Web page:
[Counterpoint: this is part of the reason for the title, the Massively Multiplayer Online RPG-ification of Pen N Paper DnD.  Mechanics that kick in automatically like that are fun in a console/computer game, as they are generally fairly powerful and you've got a lot of things to worry about.  On the flip side, automatic mechanics like this take a lot of player control away.  General effects aside, "proactive" mechanics like spellcasting, or the power attack feat are much more satisfying than "reactive" mechanics such as the endurance feat or the monk's still mind class feature.  Reactive or passive mechanics are nice to have, and they can add the icing on the cake to a class if the active mechanics are solid.  Making rage, the barbarian's only real active mechanic, into a passive or reactive mechanic, is taking options out of the player's hands and putting them at the mercy of chance.  Think about it this way--- if, through some streak of luck, your HP never falls below the "rage threshold," the Barbarian class turns into something more like "a fighter with slightly better hp and no bonus feats."]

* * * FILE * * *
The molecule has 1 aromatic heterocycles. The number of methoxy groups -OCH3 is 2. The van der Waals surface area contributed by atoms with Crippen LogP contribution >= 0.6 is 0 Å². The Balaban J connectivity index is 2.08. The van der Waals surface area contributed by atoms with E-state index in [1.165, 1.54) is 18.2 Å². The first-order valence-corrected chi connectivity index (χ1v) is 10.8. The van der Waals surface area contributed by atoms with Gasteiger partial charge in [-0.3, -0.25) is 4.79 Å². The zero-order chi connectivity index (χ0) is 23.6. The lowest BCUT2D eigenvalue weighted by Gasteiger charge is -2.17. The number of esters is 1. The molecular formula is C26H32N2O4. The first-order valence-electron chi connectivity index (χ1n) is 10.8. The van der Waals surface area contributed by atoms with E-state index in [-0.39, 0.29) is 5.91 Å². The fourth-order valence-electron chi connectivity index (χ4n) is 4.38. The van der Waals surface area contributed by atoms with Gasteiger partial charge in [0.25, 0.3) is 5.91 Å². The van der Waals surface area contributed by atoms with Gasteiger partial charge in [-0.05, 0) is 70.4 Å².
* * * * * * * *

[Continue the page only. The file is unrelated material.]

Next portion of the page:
3.) I appreciate the inclusion of the character classes from the various Complete supplements, especially the Hexblade, Spirit Shaman, Warlock, Ninja, and Scout.  New base classes are a good way to model archetypes that are difficult or awkward to model through existing mechanics.  For example, it is possible to model a "ninja" archetype through multiclassing between monk, rogue, and fighter (possibly ranger) but it can be sort of clumsy or hard to pull off.  You could model it with a straight rogue, ranger, or monk through feat selection, but having it as a variant is nice

Pages: [1]